A Simple, Little Lent by Nancy Carabio Belanger


belanger“The closer one gets to God, the simpler one becomes.” —St. Therese, the Little Flower

Lent is upon us.  It’s a time of prayer and increased awareness of Jesus and the suffering he endured in order that we all might be saved.  Some people think of it as a dreary, sad time.  I can see how some people might feel that way.  After all, it’s more serious at church on Sunday (no “Alleulias” are sung), people are fasting and not eating meat on Fridays, and giving up things they usually enjoy.  A good friend of mine gave up all sweets, as she does every year.  That would be very difficult for me, seeing as I love, love, love anything with sugar!  Another friend of mine decided to make a greater effort to be nicer to the people she loves, and to try not to lose her temper so easily.

Lent is a time for simpler things, and about making ourselves better. Some of you may have soup suppers at your parish, which consist of a simple meal of soup and bread. Maybe you prepare simpler meals on Fridays, meatless dinners without all of the extra trimmings.  Others decide to keep it simple by going out of their way to do things for other people, things they might not normally do.  Maybe some of you make the effort to go to Mass more often.  Definitely, praying more is a simple but wonderful thing we can do during Lent to make us more aware of Jesus.

A funny thing happens when we get closer to God. St. Therese was right when she said that the nearer one gets to God, the simpler one becomes.  When you love God with your whole heart and strive to make Him a part of your life in all things, all of the time, you become simpler, more childlike.  St. Therese always said that she wished to be little, like a child, simpler.  She said that being childlike is the way to get to Heaven. What does it mean to be “childlike”? Well, children are trusting.  They trust that Mom and Dad love them and will take care of all of their needs. Both children and adults can also be that trusting with God, our Father.  We can trust that He will take care of all of our needs, even if things look bad and we don’t exactly feel that God is near.  He is, and He wants you to put simple trust in Him for everything.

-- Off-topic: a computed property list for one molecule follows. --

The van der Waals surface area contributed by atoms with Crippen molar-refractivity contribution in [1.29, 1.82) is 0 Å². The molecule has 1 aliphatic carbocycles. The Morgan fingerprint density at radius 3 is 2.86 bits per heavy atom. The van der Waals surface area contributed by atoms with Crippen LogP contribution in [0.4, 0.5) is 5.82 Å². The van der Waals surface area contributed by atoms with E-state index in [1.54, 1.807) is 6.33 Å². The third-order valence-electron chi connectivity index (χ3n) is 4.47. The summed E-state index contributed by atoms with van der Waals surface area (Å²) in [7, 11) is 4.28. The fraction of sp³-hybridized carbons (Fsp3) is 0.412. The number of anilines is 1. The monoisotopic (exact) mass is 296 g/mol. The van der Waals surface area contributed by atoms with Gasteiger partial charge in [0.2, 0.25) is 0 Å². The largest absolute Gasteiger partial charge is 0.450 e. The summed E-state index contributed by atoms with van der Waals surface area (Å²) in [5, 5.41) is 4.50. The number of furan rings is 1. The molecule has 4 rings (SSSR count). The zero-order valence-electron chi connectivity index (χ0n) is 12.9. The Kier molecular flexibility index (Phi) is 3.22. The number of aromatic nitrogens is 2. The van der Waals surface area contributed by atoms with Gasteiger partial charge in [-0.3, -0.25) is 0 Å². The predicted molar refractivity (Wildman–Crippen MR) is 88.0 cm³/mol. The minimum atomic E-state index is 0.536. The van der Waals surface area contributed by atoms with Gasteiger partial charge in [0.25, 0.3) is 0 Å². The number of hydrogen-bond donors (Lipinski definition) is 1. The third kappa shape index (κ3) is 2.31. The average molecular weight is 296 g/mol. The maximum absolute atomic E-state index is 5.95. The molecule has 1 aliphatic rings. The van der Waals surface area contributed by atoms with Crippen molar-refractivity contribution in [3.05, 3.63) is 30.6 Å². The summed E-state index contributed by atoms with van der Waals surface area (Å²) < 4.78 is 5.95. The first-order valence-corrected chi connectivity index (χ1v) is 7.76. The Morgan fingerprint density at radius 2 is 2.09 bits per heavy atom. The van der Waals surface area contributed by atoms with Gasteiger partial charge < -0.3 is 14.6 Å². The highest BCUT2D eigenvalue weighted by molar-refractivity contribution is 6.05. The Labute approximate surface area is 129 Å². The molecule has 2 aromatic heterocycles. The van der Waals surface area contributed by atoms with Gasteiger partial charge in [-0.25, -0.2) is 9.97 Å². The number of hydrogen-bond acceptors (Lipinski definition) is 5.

Children also love unconditionally.  Think of a baby who needs her mother to meet every need of hers.  She loves her mother no matter what; even if Mom forgets to change her diaper (oops!) or lets her cry a bit too long in her crib (time to nap!).  When the wet diaper is changed or Mom comes in to bring her comfort, the baby is happy to see her.  She loves her even though Mom goofed up or didn’t come running in.  After all, it’s still Mommy, and the baby loves her no matter what.  We should love God in that way, no matter what.  I have friends who have been through very hard times, and you know what?  They love God even more today.  They love him unconditionally and He loves us in the same way.

I know most of the readers of my book, Olivia and the Little Way are children.  St. Therese always wants us to stay that way, using her Little Way to do so.  Sure, we all grow up physically, mentally, and emotionally, and that is the way it is supposed to be. But when it comes to God, especially during Lent, Therese reminds us to be like little children.  The closer you get to Him, you will be simpler.  Life will be less complicated because you won’t let little things disturb you.  You will love God like a trusting child, letting Him take the lead in your life.   “The nearer one gets to God, the simpler one becomes.”

How simple — how little — can you be this Lenten season?

Copyright 2010 Nancy Carabio Belanger


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